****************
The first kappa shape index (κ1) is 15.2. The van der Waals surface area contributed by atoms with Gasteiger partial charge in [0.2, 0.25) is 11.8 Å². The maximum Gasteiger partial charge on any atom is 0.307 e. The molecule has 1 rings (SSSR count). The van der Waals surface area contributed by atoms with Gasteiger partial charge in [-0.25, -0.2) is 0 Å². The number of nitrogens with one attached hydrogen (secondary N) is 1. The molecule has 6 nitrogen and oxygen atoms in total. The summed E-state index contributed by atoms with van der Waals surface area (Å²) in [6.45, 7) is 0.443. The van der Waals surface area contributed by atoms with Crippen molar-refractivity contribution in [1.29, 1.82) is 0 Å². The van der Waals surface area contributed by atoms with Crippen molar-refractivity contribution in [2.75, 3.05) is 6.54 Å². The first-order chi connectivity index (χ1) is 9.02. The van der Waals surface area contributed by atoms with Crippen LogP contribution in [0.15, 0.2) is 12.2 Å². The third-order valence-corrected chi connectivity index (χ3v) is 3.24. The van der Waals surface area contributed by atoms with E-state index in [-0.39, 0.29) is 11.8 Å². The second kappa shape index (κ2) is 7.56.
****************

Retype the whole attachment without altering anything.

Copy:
The first kappa shape index (κ1) is 15.2. The van der Waals surface area contributed by atoms with Gasteiger partial charge in [0.2, 0.25) is 11.8 Å². The maximum Gasteiger partial charge on any atom is 0.307 e. The molecule has 1 rings (SSSR count). The van der Waals surface area contributed by atoms with Gasteiger partial charge in [-0.25, -0.2) is 0 Å². The number of nitrogens with one attached hydrogen (secondary N) is 1. The molecule has 6 nitrogen and oxygen atoms in total. The summed E-state index contributed by atoms with van der Waals surface area (Å²) in [6.45, 7) is 0.443. The van der Waals surface area contributed by atoms with Crippen molar-refractivity contribution in [1.29, 1.82) is 0 Å². The van der Waals surface area contributed by atoms with Crippen molar-refractivity contribution in [2.75, 3.05) is 6.54 Å². The first-order chi connectivity index (χ1) is 9.02. The van der Waals surface area contributed by atoms with Crippen LogP contribution in [0.15, 0.2) is 12.2 Å². The third-order valence-corrected chi connectivity index (χ3v) is 3.24. The van der Waals surface area contributed by atoms with E-state index in [-0.39, 0.29) is 11.8 Å². The second kappa shape index (κ2) is 7.56.